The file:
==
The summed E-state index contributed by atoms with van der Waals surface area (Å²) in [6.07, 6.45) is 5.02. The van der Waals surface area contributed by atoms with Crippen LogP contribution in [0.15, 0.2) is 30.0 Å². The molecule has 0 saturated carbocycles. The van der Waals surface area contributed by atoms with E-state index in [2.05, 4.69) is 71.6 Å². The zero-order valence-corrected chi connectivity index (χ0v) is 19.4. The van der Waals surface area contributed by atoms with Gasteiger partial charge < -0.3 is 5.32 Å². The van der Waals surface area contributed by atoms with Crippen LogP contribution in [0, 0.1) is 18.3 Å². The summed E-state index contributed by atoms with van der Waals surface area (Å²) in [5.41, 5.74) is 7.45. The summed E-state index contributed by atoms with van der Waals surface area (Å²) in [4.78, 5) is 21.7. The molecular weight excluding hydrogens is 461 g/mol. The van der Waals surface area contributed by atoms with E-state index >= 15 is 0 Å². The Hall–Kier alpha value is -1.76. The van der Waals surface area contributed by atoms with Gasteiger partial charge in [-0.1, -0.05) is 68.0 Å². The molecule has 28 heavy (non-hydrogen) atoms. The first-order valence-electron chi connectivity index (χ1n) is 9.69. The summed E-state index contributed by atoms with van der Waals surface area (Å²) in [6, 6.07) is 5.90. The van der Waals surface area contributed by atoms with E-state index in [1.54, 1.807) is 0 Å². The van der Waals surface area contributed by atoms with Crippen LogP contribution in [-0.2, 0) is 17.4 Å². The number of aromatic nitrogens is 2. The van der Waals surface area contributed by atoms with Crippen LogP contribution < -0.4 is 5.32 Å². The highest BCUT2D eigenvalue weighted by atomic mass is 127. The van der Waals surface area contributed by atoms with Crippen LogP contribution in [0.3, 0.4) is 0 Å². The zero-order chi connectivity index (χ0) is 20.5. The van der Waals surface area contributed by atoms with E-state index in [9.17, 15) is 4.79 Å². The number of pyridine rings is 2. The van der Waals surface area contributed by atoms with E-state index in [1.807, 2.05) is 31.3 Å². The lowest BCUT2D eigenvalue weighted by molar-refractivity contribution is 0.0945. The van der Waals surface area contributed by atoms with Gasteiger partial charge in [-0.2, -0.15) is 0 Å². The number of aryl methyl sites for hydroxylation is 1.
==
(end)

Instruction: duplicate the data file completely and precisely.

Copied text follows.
The summed E-state index contributed by atoms with van der Waals surface area (Å²) in [6.07, 6.45) is 5.02. The van der Waals surface area contributed by atoms with Crippen LogP contribution in [0.15, 0.2) is 30.0 Å². The molecule has 0 saturated carbocycles. The van der Waals surface area contributed by atoms with E-state index in [2.05, 4.69) is 71.6 Å². The zero-order valence-corrected chi connectivity index (χ0v) is 19.4. The van der Waals surface area contributed by atoms with Gasteiger partial charge < -0.3 is 5.32 Å². The van der Waals surface area contributed by atoms with Crippen LogP contribution in [0, 0.1) is 18.3 Å². The summed E-state index contributed by atoms with van der Waals surface area (Å²) in [5.41, 5.74) is 7.45. The summed E-state index contributed by atoms with van der Waals surface area (Å²) in [4.78, 5) is 21.7. The molecular weight excluding hydrogens is 461 g/mol. The van der Waals surface area contributed by atoms with E-state index >= 15 is 0 Å². The Hall–Kier alpha value is -1.76. The van der Waals surface area contributed by atoms with Gasteiger partial charge in [-0.1, -0.05) is 68.0 Å². The molecule has 28 heavy (non-hydrogen) atoms. The first-order valence-electron chi connectivity index (χ1n) is 9.69. The summed E-state index contributed by atoms with van der Waals surface area (Å²) in [6, 6.07) is 5.90. The van der Waals surface area contributed by atoms with E-state index in [1.54, 1.807) is 0 Å². The van der Waals surface area contributed by atoms with Crippen LogP contribution in [-0.2, 0) is 17.4 Å². The number of aromatic nitrogens is 2. The van der Waals surface area contributed by atoms with Crippen LogP contribution < -0.4 is 5.32 Å². The highest BCUT2D eigenvalue weighted by atomic mass is 127. The van der Waals surface area contributed by atoms with Crippen LogP contribution in [0.3, 0.4) is 0 Å². The zero-order chi connectivity index (χ0) is 20.5. The van der Waals surface area contributed by atoms with E-state index in [9.17, 15) is 4.79 Å². The number of pyridine rings is 2. The van der Waals surface area contributed by atoms with E-state index in [1.807, 2.05) is 31.3 Å². The lowest BCUT2D eigenvalue weighted by molar-refractivity contribution is 0.0945. The van der Waals surface area contributed by atoms with Gasteiger partial charge in [-0.2, -0.15) is 0 Å². The number of aryl methyl sites for hydroxylation is 1.